Cricket: Atherton's hopes for Gough

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The Independent Online
Darren Gough may still play in the West Indies this winter. As Derek Pringle reports, Michael Atherton was yesterday still holding out hope for England's best fast bowler.

England's cricketers left holly and hurricanes behind to jet off to the Caribbean this morning. Unfortunately they also left behind their best bowler, which on the face of it is a bit like being invited to a barbecue and then having your incisors removed.

Darren Gough's late withdrawal on New Year's Eve came as a surprise to Michael Atherton, though the England captain hinted that the fast bowler could well rejoin the tour at a later date should his hamstring problems clear up.

Speaking at the team's Gatwick hotel last night, a fit and relaxed-looking Atherton said: "Goughie's withdrawal is disappointing for us and him. Since the South African tour, he's been back to his best. But injury is part and parcel of the game. You've just got to learn to get on with it. Although Goughie would definitely be one of the first-choice bowlers, it gives opportunities to others like Angus Fraser who might not have been."

With the first Test not starting until 29 January, it will give ample time for the other bowlers to work out ways of doing without him. Indeed, with Gough's injury not apparently structural, it is not out of the question that he could be declared fit during the tour.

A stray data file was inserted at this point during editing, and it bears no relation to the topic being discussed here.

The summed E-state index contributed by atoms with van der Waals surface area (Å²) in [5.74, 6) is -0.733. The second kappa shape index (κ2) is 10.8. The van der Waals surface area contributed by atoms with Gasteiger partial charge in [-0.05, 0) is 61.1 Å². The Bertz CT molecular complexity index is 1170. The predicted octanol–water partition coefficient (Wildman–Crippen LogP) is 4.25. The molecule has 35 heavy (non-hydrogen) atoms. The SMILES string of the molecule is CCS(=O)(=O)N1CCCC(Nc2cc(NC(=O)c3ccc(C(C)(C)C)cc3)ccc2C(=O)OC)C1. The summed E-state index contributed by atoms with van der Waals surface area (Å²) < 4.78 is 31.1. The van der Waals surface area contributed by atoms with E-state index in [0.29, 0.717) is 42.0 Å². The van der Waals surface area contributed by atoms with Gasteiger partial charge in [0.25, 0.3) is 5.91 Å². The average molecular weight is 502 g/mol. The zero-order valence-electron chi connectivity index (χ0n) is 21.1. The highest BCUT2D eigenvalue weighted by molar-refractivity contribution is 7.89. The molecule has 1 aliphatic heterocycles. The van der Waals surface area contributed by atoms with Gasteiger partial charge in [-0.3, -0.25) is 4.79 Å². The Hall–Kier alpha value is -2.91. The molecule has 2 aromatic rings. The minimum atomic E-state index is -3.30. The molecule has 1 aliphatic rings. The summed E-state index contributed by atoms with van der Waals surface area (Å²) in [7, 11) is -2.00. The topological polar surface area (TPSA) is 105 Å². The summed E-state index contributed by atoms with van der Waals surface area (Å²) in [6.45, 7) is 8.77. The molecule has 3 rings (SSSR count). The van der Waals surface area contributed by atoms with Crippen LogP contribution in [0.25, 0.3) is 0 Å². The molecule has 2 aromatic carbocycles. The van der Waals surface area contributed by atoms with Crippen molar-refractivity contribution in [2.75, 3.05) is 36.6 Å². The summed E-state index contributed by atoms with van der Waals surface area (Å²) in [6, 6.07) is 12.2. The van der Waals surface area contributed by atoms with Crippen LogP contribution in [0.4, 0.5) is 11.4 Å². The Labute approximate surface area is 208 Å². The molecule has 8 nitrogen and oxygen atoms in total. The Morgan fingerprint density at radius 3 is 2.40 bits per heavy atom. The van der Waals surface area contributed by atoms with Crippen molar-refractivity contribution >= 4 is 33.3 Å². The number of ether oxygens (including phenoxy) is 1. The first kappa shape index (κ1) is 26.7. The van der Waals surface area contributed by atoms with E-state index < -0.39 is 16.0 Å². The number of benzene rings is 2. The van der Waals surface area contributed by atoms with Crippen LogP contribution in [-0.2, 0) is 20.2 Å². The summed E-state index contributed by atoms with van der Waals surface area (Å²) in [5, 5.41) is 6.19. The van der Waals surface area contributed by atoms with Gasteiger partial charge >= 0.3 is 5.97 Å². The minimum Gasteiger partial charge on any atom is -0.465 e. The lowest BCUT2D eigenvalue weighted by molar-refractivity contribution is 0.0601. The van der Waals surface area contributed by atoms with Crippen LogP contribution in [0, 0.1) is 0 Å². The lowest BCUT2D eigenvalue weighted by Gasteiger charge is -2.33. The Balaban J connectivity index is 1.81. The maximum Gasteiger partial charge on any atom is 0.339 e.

"I spoke to him not long ago," Atherton said. "He's got hope in the back of his mind and he sees a specialist in about three or four weeks' time. If he gets the all-clear, I don't see why he can't be available for the back end of the tour. The first Test isn't for another month."

Atherton, who has spent the last three weeks holidaying in Jamaica, is adamant that England have their best chance in 30 years of beating the West Indies on home soil.

"The Pakistan result has certainly hit everyone pretty hard out there, but as ever, they are looking forward to England coming," he said. "We have an excellent chance of doing well, and while it is difficult to predict results, recent contests between the two sides have been close and hard fought. Although they are not as strong as the sides of the Eighties, they shouldn't be underestimated at home.

"Playing at our best, as we did against Australia at Edgbaston and The Oval, we can beat anyone. However, consistency is the key, and if we play like we did in the middle of last summer, we won't beat anyone."

According to Atherton and those of his team who have played there before, the Caribbean is probably the best tour of all. But while their predecessors had bits chipped off them by an unrelenting pace attack, the current generation has grown up with an admiration and respect for the way West Indies cricket is played and watched.

It should make for a happy side and a happy captain, a consideration the selectors clearly had in mind when they confirmed Atherton as one- day captain as well. They knew that had they appointed Adam Hollioake instead that it might well niggle away at him, distracting him from the main task of winning the Test series. Without the fast bowling of Darren Gough, that objective has become just a little more distant.